Good morning, Whitewater.
Thursday in town will be mostly sunny with a high of eighty-four. Sunrise is 5:30 AM and sunset 8:31 PM, for 15h 01m 02s of daytime. The moon is a waxing gibbous with 72.5% of its visible disk illuminated.
It’s Bastille Day:
On the morning of 14 July 1789, the city of Paris was in a state of alarm. The partisans of the Third Estate in France, now under the control of the Bourgeois Militia of Paris (soon to become Revolutionary France’s National Guard), had earlier stormed the Hôtel des Invalides without meeting significant opposition. Their intention had been to gather the weapons held there (29,000 to 32,000 muskets, but without powder or shot). The commandant at the Invalides had in the previous few days taken the precaution of transferring 250 barrels of gunpowder to the Bastille for safer storage.
At this point, the Bastille was nearly empty of prisoners, housing only seven old men annoyed by all the disturbance: four forgers, two “lunatics” and one “deviant” aristocrat, the Comte de Solages (the Marquis de Sade had been transferred out ten days earlier). The cost of maintaining a garrisoned medieval fortress for so limited a purpose, had led to a decision being taken to replace it with an open public space, shortly before the disturbances began….
The firing continued, and after 3pm the attackers were reinforced by mutinous gardes françaises, along with two cannons. A substantial force of Royal Army troops encamped on the Champs de Mars did not intervene. With the possibility of mutual carnage suddenly apparent, Governor de Launay ordered a cease-fire at 5:00. A letter offering his terms was handed out to the besiegers through a gap in the inner gate. His demands were refused, but de Launay nonetheless capitulated, as he realised that with limited food stocks and no water supply his troops could not hold out much longer. He accordingly opened the gates to the inner courtyard, and the vainqueurs swept in to liberate the fortress at 5:30….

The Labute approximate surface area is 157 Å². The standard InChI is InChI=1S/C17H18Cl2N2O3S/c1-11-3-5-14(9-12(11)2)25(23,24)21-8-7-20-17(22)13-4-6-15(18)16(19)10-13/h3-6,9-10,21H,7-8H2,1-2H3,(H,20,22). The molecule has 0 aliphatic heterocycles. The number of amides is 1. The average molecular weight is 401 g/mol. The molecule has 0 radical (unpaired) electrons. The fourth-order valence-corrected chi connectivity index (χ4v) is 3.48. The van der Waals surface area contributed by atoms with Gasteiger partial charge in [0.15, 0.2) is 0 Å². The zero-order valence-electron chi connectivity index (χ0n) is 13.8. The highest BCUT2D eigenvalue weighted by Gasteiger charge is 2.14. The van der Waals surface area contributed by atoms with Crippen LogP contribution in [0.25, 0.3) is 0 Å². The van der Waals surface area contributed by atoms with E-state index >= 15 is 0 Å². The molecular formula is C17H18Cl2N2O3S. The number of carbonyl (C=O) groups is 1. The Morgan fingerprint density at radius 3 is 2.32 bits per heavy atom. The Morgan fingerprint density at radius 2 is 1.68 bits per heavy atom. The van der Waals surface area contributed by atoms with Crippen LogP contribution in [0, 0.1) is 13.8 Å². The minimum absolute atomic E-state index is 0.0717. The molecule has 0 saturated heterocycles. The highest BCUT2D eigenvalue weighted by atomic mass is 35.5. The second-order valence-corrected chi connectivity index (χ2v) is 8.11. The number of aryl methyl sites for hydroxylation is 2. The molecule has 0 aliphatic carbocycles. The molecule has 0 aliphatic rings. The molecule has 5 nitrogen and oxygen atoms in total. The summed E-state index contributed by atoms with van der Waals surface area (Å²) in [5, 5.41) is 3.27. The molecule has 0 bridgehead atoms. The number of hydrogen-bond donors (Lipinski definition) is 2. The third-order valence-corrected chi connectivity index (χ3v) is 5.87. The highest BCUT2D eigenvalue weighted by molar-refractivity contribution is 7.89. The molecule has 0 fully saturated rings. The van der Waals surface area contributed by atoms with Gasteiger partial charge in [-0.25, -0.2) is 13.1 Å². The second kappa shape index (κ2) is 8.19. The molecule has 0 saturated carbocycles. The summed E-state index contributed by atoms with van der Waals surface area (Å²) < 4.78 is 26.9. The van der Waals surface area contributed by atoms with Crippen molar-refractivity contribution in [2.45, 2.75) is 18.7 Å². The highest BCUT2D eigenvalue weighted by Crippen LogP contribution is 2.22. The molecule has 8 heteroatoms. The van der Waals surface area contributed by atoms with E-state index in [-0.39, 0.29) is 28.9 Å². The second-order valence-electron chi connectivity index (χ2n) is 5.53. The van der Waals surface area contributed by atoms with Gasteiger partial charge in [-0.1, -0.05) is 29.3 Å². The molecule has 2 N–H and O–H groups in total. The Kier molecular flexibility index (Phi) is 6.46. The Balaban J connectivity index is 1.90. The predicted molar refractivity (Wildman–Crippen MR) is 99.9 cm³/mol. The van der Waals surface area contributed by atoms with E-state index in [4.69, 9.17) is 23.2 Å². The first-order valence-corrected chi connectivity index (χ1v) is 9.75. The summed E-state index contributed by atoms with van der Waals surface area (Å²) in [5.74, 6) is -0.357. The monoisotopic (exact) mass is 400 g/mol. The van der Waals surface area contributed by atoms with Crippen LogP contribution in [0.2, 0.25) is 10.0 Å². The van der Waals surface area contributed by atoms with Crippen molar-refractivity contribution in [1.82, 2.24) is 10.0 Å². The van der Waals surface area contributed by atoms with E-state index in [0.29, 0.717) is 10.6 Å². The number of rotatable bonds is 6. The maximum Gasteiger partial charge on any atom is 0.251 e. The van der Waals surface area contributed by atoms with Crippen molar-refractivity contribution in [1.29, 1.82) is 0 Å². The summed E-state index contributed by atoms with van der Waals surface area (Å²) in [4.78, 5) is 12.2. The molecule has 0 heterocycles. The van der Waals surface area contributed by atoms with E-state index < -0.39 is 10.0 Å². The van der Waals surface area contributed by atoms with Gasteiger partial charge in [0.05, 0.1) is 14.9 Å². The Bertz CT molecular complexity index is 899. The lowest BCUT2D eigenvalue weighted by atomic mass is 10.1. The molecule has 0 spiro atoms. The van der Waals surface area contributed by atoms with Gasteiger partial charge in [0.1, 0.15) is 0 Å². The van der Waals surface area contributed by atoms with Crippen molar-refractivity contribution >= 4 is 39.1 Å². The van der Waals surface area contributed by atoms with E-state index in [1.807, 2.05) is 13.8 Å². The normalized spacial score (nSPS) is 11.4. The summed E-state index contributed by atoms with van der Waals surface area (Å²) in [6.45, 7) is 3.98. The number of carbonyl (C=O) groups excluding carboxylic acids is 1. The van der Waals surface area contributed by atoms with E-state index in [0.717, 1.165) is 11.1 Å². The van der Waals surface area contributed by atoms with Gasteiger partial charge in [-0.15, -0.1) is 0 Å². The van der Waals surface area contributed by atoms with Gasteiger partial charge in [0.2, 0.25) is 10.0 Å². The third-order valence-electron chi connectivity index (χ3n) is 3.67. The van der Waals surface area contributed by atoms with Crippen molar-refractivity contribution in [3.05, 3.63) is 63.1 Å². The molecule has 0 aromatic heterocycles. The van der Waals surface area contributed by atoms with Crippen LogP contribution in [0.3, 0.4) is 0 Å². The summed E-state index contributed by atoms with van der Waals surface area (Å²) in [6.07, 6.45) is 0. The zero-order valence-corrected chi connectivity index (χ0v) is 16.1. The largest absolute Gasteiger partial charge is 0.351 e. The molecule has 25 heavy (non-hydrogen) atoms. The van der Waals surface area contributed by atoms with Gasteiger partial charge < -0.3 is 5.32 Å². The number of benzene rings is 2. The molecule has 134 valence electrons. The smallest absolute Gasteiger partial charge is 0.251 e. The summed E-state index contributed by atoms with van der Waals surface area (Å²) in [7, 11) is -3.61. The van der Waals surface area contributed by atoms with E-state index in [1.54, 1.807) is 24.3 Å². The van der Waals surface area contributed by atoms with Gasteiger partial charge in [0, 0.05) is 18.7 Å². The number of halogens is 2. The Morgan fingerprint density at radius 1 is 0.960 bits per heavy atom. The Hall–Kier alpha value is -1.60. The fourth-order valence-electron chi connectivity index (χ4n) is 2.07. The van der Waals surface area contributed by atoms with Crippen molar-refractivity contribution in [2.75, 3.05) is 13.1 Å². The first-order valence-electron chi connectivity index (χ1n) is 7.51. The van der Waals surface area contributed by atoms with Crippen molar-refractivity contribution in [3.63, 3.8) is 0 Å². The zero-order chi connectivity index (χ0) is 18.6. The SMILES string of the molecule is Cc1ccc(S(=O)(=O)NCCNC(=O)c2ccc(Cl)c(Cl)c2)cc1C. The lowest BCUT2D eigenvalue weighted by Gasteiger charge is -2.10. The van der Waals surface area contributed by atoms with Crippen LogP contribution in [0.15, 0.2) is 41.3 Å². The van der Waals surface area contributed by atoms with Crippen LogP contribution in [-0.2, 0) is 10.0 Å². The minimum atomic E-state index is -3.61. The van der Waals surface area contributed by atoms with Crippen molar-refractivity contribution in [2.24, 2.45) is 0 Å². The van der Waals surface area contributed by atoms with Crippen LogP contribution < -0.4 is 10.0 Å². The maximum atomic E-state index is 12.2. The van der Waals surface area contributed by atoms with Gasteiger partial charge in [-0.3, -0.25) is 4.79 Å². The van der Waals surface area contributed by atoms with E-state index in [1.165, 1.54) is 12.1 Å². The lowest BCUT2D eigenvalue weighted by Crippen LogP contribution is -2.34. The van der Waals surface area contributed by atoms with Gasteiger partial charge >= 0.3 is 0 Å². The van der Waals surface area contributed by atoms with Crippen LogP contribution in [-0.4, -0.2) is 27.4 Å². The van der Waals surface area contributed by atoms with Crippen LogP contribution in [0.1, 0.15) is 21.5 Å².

The king first learned of the storming only the next morning through the Duke of La Rochefoucauld. “Is it a revolt?” asked Louis XVI. The duke replied: “No sire, it’s not a revolt; it’s a revolution.”
On this day in 1948, Janesville tries its hand at insect-control:
On this date, intending to create a bug-free environment, Janesville tested a DDT fogging machine that quickly emitted a “smokescreen of insect-killing fog.” City officials hoped to persuade the county to buy the machine for use by all municipalities or to buy it jointly with Beloit. [Source: Janesville Gazette]
A Google a Day asks a history question: “What treaty was responsible for the creation of the intergovernmental organization that would eventually be replaced by the UN?”